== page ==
Ground Penetrating Radar (GPR)

A ground penetrating radar (GPR) survey is often the only geophysical technique compatible with cluttered urban conditions that prevent other techniques.

It has capacity to work through a wide variety of surface materials. From soft landscaping, through to hard surfaces such as tarmac and concrete both inside and outside buildings. This makes it an ideal technique for many archaeological applications. Ground Penetrating Radar is particularly adept at not only mapping buried structures, but approximating their depth. This provides an all-important extra level of detail.

GPR data volume of Caerwent Roman Villa

GPR works by pulsing electromagnetic waves into the ground and measuring the strength and time delay of the returning signal. This allows it to approximate the depth as well as the density of the buried horizon.

Typical locations range from gardens, courtyards, car parks and derelict land. As well as floors of churches, basements and graveyards. Structures can also be investigated normally using higher frequency antennas.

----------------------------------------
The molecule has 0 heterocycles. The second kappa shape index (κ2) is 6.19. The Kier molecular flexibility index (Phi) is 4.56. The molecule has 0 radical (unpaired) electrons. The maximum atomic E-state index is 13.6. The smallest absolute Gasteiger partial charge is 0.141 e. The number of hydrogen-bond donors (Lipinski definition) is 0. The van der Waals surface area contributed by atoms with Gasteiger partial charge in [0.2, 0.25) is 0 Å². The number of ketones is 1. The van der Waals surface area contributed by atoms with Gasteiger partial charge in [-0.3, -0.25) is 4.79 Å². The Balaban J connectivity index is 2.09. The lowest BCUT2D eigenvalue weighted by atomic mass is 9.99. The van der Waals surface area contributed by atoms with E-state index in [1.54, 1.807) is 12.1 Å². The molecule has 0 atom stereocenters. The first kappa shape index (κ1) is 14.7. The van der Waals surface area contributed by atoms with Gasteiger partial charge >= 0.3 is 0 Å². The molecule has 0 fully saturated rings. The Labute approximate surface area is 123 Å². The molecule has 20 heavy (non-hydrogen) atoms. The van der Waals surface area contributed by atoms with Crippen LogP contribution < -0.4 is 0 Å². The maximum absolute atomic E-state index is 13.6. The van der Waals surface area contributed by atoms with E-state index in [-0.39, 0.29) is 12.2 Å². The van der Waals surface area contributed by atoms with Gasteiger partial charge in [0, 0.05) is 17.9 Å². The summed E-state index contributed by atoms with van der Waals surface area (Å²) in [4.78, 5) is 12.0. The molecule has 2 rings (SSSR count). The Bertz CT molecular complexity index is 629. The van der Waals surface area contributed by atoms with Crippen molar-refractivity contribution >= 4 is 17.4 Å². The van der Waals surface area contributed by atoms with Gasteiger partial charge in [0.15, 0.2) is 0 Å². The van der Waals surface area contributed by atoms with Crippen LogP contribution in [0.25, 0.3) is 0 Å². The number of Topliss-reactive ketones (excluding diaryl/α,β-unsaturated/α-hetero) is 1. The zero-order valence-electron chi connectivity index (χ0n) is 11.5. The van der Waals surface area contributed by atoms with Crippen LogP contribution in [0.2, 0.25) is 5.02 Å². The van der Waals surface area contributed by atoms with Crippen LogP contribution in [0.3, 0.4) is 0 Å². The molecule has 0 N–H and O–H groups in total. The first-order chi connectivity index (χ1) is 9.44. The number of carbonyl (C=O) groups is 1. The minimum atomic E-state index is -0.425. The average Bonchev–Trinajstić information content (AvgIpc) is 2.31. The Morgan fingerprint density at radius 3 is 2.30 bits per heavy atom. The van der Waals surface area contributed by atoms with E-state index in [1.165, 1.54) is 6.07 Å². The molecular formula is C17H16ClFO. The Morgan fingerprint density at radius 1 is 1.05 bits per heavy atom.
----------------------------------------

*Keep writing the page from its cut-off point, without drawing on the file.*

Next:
Features commonly identified by Archaeological GPR surveys:

  • Air Voids – vaults, tombs, tunnels, chambers, cellars

  • Structures – Foundations, rubble fill, buried paths

  • Ditches – enclosure ditches, moats, trenches

  • Discrete features – Hearths, pits, garden features


Introducing SUMO’s new high density GPR surveys

  • Improved resolution

  • 8 channels of data at 8cm spacing

  • 12x better resolution than a standard utility radar survey

  • Improved speed and efficiency

  • No need to carry out orthogonal transects across the site. This saves time and causes less disruption to your site

  • Improved data display

  • Instant 3D pictures produced on site

  • Improved accuracy

  • Tracked by a robotic total station or RTK GPS for precise positioning

Charles II Riding Stables - GPR Timeslice


View the case studies using GPR...

Southampton Station

Fort Dunlop

Zero harm


Women of WWII

Exhibition Road

Minimising Disruption